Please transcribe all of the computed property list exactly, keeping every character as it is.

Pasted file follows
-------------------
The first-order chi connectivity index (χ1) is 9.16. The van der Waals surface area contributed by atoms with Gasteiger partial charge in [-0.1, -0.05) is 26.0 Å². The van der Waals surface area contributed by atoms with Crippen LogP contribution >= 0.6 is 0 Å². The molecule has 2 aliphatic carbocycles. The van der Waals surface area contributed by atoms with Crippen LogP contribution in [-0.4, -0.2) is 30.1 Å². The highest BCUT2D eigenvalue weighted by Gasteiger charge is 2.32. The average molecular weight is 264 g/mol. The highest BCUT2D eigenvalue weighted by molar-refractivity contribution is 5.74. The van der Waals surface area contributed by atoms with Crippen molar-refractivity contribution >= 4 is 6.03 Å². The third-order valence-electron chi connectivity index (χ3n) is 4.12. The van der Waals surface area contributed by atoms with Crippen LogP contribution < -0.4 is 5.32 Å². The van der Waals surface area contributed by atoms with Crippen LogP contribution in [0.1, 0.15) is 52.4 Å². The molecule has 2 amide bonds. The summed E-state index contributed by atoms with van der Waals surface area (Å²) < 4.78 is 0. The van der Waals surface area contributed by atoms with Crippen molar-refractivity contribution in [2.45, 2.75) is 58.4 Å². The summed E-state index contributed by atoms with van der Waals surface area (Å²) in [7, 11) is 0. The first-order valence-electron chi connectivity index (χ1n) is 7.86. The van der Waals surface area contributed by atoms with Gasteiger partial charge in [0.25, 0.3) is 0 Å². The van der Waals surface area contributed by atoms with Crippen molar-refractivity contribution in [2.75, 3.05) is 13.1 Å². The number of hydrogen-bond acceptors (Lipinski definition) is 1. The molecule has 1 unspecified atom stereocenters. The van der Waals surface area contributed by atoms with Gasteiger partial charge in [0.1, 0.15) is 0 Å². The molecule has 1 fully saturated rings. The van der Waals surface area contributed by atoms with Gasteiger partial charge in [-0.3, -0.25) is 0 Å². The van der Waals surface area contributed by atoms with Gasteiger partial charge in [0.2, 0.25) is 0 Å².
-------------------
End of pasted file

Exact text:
The first-order chi connectivity index (χ1) is 9.16. The van der Waals surface area contributed by atoms with Gasteiger partial charge in [-0.1, -0.05) is 26.0 Å². The van der Waals surface area contributed by atoms with Crippen LogP contribution >= 0.6 is 0 Å². The molecule has 2 aliphatic carbocycles. The van der Waals surface area contributed by atoms with Crippen LogP contribution in [-0.4, -0.2) is 30.1 Å². The highest BCUT2D eigenvalue weighted by Gasteiger charge is 2.32. The average molecular weight is 264 g/mol. The highest BCUT2D eigenvalue weighted by molar-refractivity contribution is 5.74. The van der Waals surface area contributed by atoms with Crippen molar-refractivity contribution >= 4 is 6.03 Å². The third-order valence-electron chi connectivity index (χ3n) is 4.12. The van der Waals surface area contributed by atoms with Crippen LogP contribution < -0.4 is 5.32 Å². The van der Waals surface area contributed by atoms with Crippen LogP contribution in [0.1, 0.15) is 52.4 Å². The molecule has 2 amide bonds. The summed E-state index contributed by atoms with van der Waals surface area (Å²) < 4.78 is 0. The van der Waals surface area contributed by atoms with Crippen molar-refractivity contribution in [2.45, 2.75) is 58.4 Å². The summed E-state index contributed by atoms with van der Waals surface area (Å²) in [7, 11) is 0. The first-order valence-electron chi connectivity index (χ1n) is 7.86. The van der Waals surface area contributed by atoms with Gasteiger partial charge in [0.25, 0.3) is 0 Å². The van der Waals surface area contributed by atoms with Crippen molar-refractivity contribution in [2.75, 3.05) is 13.1 Å². The number of hydrogen-bond acceptors (Lipinski definition) is 1. The molecule has 1 unspecified atom stereocenters. The van der Waals surface area contributed by atoms with Gasteiger partial charge in [0.1, 0.15) is 0 Å². The molecule has 1 fully saturated rings. The van der Waals surface area contributed by atoms with Gasteiger partial charge in [-0.3, -0.25) is 0 Å². The van der Waals surface area contributed by atoms with Gasteiger partial charge in [0.2, 0.25) is 0 Å².